Summary and discussions

This paper concentrated on some of the unique characteristics of the daytime GHz scintillation in the vicinity of the dip equator in Malaysia, where little or no previous information existed and where the new results have obvious utility for understanding the features of daytime GHz scintillation and their relationship to the Esb. We have found, for the first time, that daytime GHz scintillation does occur very close to the dip equator, where it is not expected based on prevailing models. Therefore, in order to make it clear, we provide a consistent interpretation for these observations. The interpretations require two parts: (1) the Tsunoda model (Tsunoda 2008) and (2) the new interpretation, which is an explanation of how scintillation might be produced very close to the dip equator. Finally, from the comprehensive study of the properties of daytime GHz scintillation in the vicinity of the dip equator, we have extracted three key findings, which are discussed separately in the following subsections.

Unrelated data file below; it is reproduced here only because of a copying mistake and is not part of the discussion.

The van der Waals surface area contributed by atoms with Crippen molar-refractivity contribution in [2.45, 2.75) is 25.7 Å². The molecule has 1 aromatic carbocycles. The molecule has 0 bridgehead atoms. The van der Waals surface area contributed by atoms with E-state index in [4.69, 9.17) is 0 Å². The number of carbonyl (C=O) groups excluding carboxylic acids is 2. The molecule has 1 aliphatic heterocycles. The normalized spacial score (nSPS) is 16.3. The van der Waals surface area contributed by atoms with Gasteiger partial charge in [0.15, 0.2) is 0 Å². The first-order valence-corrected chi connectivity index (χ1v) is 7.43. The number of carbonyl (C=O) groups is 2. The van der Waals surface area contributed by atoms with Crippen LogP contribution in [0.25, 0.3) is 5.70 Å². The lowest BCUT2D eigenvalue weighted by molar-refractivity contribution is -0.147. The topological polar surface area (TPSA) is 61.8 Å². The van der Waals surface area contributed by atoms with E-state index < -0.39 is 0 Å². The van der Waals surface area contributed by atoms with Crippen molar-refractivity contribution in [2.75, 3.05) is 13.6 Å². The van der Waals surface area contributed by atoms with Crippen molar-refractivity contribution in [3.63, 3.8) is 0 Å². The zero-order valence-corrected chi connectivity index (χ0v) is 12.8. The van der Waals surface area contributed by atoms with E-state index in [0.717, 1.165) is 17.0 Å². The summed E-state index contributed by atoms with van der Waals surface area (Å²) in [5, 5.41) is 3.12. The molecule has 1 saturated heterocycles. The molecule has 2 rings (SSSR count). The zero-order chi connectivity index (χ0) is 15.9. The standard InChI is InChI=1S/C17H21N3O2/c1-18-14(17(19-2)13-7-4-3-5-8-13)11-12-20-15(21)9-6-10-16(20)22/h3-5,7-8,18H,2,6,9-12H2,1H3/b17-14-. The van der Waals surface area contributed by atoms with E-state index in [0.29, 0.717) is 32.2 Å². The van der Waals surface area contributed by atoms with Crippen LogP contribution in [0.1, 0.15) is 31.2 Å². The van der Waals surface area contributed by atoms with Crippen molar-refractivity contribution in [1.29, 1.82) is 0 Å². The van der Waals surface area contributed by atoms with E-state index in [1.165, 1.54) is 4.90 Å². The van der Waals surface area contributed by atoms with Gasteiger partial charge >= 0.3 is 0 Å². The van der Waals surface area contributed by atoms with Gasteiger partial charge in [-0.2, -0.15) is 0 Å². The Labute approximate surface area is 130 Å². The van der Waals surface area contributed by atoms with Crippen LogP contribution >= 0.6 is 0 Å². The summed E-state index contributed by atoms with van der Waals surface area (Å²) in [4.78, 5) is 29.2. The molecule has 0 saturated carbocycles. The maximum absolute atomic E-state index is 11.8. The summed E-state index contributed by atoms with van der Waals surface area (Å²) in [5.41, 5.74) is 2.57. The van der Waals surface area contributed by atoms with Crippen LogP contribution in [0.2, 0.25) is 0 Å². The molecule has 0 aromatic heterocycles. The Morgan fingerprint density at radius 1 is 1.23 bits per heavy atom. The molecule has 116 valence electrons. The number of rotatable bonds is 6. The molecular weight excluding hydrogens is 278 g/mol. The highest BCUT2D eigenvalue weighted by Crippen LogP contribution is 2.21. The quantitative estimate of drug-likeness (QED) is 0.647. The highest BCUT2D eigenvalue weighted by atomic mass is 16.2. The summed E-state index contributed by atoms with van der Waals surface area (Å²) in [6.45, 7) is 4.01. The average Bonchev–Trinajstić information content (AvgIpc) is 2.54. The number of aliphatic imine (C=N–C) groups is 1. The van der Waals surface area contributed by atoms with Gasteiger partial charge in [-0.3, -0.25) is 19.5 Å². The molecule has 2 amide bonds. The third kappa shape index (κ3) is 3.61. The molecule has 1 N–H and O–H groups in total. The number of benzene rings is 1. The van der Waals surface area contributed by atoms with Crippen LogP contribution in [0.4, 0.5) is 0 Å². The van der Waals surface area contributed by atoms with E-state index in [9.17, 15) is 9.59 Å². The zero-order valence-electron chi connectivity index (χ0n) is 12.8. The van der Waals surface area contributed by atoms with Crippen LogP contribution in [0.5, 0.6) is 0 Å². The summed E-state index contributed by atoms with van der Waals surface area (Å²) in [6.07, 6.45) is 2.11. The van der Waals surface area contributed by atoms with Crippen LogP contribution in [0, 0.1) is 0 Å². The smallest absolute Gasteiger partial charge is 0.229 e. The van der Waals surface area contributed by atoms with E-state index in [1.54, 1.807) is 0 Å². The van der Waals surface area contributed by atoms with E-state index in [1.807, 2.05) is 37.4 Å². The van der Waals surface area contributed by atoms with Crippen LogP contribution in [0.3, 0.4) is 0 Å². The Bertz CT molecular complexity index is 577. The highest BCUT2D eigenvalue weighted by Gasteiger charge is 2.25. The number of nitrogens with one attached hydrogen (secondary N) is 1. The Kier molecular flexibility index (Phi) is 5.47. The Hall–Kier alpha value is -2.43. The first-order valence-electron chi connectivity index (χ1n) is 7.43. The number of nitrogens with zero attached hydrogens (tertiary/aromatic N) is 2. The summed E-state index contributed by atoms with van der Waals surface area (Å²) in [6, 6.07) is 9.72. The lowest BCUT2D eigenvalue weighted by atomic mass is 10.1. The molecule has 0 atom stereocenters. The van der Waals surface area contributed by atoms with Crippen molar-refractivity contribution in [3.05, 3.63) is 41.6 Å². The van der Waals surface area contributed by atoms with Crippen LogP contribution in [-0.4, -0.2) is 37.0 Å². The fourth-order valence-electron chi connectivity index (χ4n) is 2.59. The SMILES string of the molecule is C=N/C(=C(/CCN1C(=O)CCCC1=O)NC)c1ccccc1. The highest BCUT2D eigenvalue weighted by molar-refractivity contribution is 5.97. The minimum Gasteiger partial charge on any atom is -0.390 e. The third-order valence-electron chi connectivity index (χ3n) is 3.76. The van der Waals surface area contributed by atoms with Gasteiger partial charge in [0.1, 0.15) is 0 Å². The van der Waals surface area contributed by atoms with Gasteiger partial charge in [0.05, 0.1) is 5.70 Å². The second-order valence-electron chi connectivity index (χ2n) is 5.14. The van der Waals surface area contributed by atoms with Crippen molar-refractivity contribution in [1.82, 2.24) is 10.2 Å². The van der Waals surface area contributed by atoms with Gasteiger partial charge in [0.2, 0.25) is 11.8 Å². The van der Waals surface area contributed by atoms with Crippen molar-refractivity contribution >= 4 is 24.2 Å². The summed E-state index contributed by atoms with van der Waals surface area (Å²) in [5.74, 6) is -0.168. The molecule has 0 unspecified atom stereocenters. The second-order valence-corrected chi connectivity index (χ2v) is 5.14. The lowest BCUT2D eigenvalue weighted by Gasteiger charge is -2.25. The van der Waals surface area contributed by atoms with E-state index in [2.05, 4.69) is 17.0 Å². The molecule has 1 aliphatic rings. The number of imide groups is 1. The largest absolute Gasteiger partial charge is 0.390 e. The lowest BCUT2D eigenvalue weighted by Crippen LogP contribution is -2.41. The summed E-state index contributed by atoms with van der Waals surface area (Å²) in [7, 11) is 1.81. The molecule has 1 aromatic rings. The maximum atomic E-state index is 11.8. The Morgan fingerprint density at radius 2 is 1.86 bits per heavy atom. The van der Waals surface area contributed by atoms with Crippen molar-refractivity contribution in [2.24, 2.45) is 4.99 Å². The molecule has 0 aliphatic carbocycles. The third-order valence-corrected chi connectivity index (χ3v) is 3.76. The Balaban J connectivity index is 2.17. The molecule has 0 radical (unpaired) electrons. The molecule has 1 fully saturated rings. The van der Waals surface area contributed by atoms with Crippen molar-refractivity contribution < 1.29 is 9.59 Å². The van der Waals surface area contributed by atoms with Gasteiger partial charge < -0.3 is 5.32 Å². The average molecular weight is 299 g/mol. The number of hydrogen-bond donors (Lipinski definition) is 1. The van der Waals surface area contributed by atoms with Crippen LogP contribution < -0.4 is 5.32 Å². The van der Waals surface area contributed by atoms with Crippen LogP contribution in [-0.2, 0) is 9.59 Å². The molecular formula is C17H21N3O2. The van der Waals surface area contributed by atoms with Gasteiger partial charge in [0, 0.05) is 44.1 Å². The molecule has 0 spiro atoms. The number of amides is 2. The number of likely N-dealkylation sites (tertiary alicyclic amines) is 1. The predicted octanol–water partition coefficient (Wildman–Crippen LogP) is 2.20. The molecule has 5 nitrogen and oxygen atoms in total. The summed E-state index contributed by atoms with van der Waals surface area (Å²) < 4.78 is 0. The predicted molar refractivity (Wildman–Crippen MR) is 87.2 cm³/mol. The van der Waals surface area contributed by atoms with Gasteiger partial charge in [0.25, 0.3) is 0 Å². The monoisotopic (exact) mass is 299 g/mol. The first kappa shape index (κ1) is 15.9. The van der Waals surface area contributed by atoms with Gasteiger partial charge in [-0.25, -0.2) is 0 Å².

Tsunoda model

Tsunoda model (Tsunoda 2008) discussed how the Esb is transported toward the dip equator but is stopped from further advancement to the dip equator. We use this model for interpretation of scintillations that occur in the vicinity of the dip equator.

The elements of the Tsunoda model (Tsunoda 2008) that pertain to the interpretation of scintillations that occur in the vicinity of the dip equator can be described with the assistance of the sketch presented in Fig. 8. According to this model, at low latitudes, an Esb patch can be expected to approach the EEJ region, where it will encounter the influence of the Ep that drives the EEJ. Hence, the anticorrelation between Esb over the dip equator and Ep can be explained by this model.
Fig. 8
Fig. 8

Sketch of how an Esb layer is formed and transported by a circularly polarized wind-shear profile